Does teleworking really save energy?

Baptiste Morin, edited by Gauthier Delomez

The telework incentive is the sixth flagship measure of the energy sobriety plan unveiled by the government. In particular, the State wants to encourage public officials and companies, but is such a measure really effective in achieving energy savings? Europe 1 takes stock.

This is the sixth flagship measure of the energy sobriety plan: the incentive to telecommute. In particular, the government wants to encourage public officials and also invites private companies to join the effort. In reality, according to RTE, the manager of the electricity network, for real efficiency, all the employees of a company must be teleworking at the same time so that the building is completely empty, and this must also be prolonged several days in a row.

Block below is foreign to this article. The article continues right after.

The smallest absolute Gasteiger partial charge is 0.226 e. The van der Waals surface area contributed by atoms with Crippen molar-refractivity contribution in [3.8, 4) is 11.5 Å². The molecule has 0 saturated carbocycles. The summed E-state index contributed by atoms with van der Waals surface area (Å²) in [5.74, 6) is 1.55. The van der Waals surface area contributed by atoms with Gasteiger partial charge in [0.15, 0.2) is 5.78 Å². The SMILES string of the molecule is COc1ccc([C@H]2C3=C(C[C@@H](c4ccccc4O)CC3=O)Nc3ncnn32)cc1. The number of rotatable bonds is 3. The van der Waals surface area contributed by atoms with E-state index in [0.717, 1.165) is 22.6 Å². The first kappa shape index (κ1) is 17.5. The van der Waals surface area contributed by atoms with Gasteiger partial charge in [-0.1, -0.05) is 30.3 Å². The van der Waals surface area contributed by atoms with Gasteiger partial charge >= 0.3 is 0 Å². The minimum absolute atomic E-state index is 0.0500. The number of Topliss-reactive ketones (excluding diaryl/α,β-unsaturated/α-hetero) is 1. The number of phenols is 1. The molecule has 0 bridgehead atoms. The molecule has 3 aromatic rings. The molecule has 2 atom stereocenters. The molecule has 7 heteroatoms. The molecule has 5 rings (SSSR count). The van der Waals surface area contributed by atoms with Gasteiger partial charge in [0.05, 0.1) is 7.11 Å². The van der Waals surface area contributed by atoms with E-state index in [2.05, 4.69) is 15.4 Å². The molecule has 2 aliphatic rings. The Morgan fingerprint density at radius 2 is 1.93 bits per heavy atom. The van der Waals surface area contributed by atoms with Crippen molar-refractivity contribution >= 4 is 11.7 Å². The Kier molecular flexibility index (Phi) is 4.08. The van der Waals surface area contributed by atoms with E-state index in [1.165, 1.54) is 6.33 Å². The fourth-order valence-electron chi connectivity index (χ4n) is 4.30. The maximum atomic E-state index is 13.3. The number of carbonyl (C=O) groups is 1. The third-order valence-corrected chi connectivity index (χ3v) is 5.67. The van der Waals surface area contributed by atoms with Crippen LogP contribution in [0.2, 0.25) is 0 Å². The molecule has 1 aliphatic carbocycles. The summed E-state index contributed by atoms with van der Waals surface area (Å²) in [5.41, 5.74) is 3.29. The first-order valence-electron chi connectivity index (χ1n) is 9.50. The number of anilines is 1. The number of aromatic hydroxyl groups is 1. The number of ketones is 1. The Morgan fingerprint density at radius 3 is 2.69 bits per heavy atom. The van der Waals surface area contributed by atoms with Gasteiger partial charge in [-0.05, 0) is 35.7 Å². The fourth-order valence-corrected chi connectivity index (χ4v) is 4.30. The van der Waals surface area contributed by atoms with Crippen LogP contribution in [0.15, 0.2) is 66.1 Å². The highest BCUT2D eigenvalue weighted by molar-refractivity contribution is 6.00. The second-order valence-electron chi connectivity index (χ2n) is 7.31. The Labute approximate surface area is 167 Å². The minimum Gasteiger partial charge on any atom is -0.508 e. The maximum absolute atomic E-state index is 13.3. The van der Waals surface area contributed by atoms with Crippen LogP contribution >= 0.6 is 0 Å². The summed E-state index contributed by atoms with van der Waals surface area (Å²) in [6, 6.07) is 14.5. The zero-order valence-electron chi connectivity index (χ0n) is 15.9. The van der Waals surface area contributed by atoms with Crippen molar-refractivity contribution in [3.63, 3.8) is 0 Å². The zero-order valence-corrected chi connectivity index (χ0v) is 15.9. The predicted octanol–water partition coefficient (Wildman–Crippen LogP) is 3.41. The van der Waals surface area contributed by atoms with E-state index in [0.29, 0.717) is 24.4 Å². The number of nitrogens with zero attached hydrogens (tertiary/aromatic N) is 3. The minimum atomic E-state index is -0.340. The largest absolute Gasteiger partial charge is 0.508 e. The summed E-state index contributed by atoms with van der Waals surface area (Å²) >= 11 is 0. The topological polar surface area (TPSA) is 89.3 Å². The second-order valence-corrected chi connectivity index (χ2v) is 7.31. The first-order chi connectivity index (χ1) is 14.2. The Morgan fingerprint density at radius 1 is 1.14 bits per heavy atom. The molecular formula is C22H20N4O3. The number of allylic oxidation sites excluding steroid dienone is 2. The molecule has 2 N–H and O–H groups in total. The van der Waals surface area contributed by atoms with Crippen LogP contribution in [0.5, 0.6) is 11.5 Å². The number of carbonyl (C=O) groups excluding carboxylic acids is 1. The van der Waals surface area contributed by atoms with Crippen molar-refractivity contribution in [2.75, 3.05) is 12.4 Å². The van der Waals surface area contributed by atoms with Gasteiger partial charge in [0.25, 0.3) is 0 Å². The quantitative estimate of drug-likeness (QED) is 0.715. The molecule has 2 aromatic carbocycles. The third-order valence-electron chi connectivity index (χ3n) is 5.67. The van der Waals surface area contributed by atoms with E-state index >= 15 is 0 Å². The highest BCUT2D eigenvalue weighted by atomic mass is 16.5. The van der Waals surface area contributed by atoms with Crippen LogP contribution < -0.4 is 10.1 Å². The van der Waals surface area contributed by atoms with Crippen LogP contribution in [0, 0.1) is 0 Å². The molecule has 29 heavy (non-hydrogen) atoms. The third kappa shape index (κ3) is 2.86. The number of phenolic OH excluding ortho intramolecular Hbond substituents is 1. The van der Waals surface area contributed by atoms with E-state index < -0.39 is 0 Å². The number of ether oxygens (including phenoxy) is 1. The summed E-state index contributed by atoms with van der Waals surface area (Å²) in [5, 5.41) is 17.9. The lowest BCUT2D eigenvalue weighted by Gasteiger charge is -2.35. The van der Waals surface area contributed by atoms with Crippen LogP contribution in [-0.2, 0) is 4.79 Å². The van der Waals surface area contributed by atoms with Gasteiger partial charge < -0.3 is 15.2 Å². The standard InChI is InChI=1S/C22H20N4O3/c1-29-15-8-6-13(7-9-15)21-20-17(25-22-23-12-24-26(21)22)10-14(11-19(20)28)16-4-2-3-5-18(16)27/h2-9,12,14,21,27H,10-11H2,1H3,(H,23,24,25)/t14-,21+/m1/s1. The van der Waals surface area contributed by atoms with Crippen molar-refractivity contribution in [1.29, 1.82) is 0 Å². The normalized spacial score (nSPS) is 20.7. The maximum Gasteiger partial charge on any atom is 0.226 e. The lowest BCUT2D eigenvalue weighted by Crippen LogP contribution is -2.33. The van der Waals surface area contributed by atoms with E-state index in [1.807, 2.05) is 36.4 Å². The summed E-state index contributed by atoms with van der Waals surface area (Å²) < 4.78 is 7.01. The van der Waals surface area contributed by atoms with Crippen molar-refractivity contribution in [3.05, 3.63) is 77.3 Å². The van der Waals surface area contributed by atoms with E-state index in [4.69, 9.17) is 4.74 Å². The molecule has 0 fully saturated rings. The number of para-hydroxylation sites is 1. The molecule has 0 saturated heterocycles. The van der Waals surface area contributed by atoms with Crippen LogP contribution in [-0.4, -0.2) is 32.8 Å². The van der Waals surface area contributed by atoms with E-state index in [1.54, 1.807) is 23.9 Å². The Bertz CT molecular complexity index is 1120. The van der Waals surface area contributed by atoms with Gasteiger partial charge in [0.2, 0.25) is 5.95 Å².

In this case, and only in this case, the Ecological Transition Agency estimates the energy saving at 19% for the company. It is important, but in reality, it is almost impossible.

Reduction of CO2 emissions into the atmosphere

For good reason, nearly two thirds of French people are not eligible for teleworking. Their profession simply does not allow them. Another obstacle, if it allows savings in the workplace, teleworking logically increases consumption at home. The proof: during the first confinement, from March to May 2020, CO2 emissions fell in all sectors, except in housing where they increased by 30%.

Telework above all saves greenhouse gas emissions related to the home-work journey. But is this sufficient to conclude that this measure is effective? The government will conduct an experiment. The Ministry of Ecological Transition will close four of its sites in Île-de-France for four days, from October 28 to November 1 inclusive. The results of this experiment will probably decide a part of the sobriety plan.